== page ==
Prince George's County has 13,000 fewer residential housing units on the drawing board than previously reported, according to new data. The information was included in a new report for Commission 2000--the county task force trying to figure out the best way to manage future growth.
The new figures show that the next big phase of development will be in the central and southern parts of the county in the next few years, and give a more accurate picture of what will be built.
The findings are significant because the County Council had relied on the incorrect data over the past two years when it adopted development fees on new housing construction and passed a moratorium on residential construction in areas where schools were severely crowded.
The county actually has about 27,450 units in the so-called development pipeline compared with the nearly 40,000 that planners initially reported. The information was included in a report by a subcommittee studying the pipeline for Commission 2000.
The number of planned units was important to the debate over whether enough public facilities--parks, schools and other basic needs--were being planned. The data showed where new growth was anticipated and what effect it would have on school enrollment.
No major problems have been linked to the inaccurate data, but a member of Commission 2000 was troubled by the findings.
Donna Hathaway Beck, a member of the subcommittee studying the development pipeline, said she is concerned that the council acted on legislation that was based on faulty information.
"This process, if nothing else, exposes the fact that a lot of these people don't know what they are doing," Beck said. "They are flying by the seat of their pants."
County Council Chairman M.H. Jim Estepp (D-Upper Marlboro) acknowledged that the council did not appear to have correct information when it adopted the new land-use policies.
"I really think to some extent we were shortchanged on information regarding the pipeline," Estepp said. "It would have been nice to have accurate numbers."
Tom Tyson, a coordinator for the Maryland-National Capital Park and Planning Commission, said planners used new computer mapping programs to revise the figures.
In 1997, county planners estimated the number of recorded lots at 27,000. But that number was revised to about 21,000 after the paper deeds were matched with maps of the county. In some cases, lots were proposed for development on areas that are now protected by wetlands and other environmental regulations.
The number of new projects proposed and approved for development also has decreased, according to the revised data. In the mid-1990s, the county approved about 4,000 new projects a year. Last year, that number dropped to about 1,000 units.
"We were able to . . . make better estimates of which lots were buildable and which lots were not buildable, and that resulted in a reduction," Tyson said.
Estepp said the council still would have adopted controls on new development but probably would not have felt such an urgency to do so.
"Frankly, there was a panic that pervaded the council, that we had this situation that was not being dealt with," he said. "The pipeline is still a major issue, but it would have been nice to have accurate numbers."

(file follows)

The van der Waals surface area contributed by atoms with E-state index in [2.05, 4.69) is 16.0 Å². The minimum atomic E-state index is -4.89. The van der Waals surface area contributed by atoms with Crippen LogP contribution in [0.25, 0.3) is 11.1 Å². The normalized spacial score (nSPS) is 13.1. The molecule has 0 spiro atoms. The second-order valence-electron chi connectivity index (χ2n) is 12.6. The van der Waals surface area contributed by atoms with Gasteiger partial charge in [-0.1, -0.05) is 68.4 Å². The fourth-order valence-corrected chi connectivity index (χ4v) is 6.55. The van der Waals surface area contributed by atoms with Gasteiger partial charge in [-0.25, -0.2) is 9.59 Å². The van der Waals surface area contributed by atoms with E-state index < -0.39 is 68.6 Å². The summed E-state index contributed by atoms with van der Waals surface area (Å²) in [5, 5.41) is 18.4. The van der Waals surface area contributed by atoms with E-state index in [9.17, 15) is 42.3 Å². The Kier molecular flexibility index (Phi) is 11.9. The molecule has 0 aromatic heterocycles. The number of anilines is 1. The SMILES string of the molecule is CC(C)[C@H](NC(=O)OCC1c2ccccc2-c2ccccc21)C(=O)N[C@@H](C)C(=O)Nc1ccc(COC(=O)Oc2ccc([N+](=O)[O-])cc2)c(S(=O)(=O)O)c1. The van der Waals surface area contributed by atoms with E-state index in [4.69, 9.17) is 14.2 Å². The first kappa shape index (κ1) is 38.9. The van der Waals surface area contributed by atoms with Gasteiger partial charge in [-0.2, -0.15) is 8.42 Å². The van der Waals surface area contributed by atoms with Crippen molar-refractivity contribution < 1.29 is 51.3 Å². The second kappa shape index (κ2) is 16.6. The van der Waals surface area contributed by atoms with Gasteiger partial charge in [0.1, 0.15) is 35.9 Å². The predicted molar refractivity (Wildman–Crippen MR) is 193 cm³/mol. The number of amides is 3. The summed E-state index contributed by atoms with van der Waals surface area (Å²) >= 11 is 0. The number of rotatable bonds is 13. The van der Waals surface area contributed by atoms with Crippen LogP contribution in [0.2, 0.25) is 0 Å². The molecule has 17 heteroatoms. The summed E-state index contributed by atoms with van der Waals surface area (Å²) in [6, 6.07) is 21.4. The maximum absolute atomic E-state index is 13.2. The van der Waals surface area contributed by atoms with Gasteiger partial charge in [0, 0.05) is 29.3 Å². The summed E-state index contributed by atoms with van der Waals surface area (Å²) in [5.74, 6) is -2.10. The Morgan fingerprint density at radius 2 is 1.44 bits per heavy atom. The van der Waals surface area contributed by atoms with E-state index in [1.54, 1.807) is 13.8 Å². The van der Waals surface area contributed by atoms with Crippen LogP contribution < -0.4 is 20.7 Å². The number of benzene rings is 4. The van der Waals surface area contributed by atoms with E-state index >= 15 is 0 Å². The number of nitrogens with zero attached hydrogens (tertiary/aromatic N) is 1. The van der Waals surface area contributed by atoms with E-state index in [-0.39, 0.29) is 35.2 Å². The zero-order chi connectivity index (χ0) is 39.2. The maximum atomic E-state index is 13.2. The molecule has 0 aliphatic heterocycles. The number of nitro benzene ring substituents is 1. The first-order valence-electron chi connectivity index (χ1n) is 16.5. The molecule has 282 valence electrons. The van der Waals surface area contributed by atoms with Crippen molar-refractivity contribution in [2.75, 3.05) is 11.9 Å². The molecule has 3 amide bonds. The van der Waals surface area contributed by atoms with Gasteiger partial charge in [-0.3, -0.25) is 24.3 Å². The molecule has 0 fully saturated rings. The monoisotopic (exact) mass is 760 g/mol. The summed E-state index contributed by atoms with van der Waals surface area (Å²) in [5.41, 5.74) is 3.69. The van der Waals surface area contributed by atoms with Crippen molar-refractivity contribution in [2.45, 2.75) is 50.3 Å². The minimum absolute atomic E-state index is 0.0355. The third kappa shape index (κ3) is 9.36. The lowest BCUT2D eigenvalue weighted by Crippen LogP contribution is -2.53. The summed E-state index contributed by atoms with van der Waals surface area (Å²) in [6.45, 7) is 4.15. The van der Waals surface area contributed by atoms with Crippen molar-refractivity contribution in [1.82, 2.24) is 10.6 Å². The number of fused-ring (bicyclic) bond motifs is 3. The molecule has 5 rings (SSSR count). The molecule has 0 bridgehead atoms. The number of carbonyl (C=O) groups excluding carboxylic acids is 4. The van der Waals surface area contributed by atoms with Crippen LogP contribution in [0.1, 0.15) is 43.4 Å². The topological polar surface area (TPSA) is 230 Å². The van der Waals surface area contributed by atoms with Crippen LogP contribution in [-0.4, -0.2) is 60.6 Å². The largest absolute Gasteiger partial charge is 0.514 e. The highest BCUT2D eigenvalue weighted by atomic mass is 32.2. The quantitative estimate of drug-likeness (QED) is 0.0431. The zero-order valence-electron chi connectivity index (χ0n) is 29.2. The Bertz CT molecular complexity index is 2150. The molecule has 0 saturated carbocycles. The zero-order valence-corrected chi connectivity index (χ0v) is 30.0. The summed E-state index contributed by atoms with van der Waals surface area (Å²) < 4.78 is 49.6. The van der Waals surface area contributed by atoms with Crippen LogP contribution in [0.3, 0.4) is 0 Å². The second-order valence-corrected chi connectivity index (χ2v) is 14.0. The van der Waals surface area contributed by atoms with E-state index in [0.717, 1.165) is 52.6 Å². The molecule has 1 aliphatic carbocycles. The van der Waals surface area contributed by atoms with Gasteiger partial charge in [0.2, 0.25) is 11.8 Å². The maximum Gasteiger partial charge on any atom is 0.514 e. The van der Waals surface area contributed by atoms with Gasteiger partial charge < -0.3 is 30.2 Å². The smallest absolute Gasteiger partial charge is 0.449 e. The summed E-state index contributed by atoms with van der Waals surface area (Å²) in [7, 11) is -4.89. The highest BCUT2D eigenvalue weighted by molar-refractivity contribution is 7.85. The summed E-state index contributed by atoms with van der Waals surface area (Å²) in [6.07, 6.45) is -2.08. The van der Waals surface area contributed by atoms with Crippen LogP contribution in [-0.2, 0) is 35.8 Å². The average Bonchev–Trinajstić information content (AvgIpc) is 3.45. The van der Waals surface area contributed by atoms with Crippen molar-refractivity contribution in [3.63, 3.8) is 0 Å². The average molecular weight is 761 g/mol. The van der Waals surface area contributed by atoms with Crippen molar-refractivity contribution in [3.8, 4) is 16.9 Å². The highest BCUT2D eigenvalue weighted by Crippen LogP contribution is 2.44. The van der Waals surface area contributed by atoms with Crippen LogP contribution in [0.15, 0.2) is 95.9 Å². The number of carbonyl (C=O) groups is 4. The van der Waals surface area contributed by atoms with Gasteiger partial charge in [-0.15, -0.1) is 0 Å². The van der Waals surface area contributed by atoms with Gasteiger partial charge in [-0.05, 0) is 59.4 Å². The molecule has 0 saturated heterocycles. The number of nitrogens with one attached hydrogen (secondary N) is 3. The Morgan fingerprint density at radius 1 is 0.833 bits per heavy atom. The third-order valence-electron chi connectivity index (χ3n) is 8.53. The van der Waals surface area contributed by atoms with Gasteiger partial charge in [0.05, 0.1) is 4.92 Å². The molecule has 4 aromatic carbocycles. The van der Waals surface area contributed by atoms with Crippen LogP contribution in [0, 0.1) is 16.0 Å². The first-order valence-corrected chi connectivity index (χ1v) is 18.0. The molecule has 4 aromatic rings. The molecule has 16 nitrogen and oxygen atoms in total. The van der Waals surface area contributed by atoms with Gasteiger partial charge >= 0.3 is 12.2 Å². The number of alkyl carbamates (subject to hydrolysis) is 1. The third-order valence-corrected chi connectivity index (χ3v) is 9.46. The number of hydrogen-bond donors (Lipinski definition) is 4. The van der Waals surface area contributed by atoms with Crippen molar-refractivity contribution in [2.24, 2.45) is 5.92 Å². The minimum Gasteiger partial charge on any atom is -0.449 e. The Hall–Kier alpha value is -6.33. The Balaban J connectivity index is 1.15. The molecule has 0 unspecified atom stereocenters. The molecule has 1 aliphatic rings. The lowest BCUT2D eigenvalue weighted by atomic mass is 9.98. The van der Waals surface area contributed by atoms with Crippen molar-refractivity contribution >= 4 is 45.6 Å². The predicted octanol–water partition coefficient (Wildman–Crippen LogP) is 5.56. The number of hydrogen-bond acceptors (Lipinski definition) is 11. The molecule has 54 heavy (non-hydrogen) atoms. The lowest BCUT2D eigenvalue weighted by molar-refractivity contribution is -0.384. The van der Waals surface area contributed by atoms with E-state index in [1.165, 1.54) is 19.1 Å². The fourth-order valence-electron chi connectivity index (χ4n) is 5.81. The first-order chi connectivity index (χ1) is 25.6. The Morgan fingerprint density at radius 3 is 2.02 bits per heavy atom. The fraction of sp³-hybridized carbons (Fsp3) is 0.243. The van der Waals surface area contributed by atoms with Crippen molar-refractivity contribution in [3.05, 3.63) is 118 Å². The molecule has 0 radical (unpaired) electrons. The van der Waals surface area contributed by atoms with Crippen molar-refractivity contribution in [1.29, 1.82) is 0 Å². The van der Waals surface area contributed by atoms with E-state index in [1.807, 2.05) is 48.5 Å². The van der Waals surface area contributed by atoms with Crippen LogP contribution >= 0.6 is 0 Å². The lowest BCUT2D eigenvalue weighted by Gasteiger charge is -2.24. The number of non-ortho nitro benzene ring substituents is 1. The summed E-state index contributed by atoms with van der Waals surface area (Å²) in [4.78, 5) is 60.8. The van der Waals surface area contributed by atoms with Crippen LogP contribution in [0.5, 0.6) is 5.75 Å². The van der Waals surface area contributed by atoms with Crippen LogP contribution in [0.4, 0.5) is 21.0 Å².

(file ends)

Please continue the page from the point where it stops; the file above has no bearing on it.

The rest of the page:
The nine-member subcommittee also found that most of the development is planned for the central and southern regions of the county.
Of the 27,450 units approved for development, 9,815 are proposed for the southern part of the county, which includes the Upper Marlboro and Fort Washington areas. The central part of the county, which includes Mitchellville and Bowie, has 8,770 units approved for development.
The northern part of the county, which includes Laurel and Greenbelt, has 2,034 units approved. The inner-Beltway area, which includes Capitol Heights and Seat Pleasant, has 4,357 units.
"An exorbitant number of those are in the wrong location," Beck said. "It seems like revitalization is more of a theory than something that is beginning to happen. The number of units in south county is just horrifying."
In each of the areas, more single-family homes have been approved than town houses or apartment units, according to the report, which was presented last week at a scheduled meeting of Commission 2000.
The County Council created the 53-member Commission 2000 in 1998 to study land-use issues and to develop recommendations for growth management policies.
The panel, composed of civic leaders, developers, business leaders and elected officials, will meet again Sept. 21 at the Newton White Mansion in Mitchellville. Meetings are open to the public.
On the commercial side, the pipeline subcommittee found that the county has 5,744 acres of commercial and industrial property approved for development. Much of that--2,735 acres--is planned for the central part of the county.
The subcommittee also issued policy recommendations for dealing with the pipeline.
Gary Allen, former Bowie mayor and chairman of the subcommittee, said the group found that about 80 percent of the projects planned in the county take about six years to move through the development review process.
He noted that the review process includes about 200 steps and employs about 4,000 people.
The group recommended that residential or industrial lots more than six years old must have infrastructure bonding in place for 20 lots or 25 percent of the project. If they do not, the project would be subject to new adequate public facilities tests before building permits would be issued.
The project would have to be fully bonded within the next six years.
That kind of bonding requirement is common in other Maryland jurisdictions, including Anne Arundel, Howard, Montgomery, Carroll and Charles counties.
Commission 2000, which is chaired by former council member Stephen J. Del Giudice, is scheduled to begin debate on the recommendations late this month.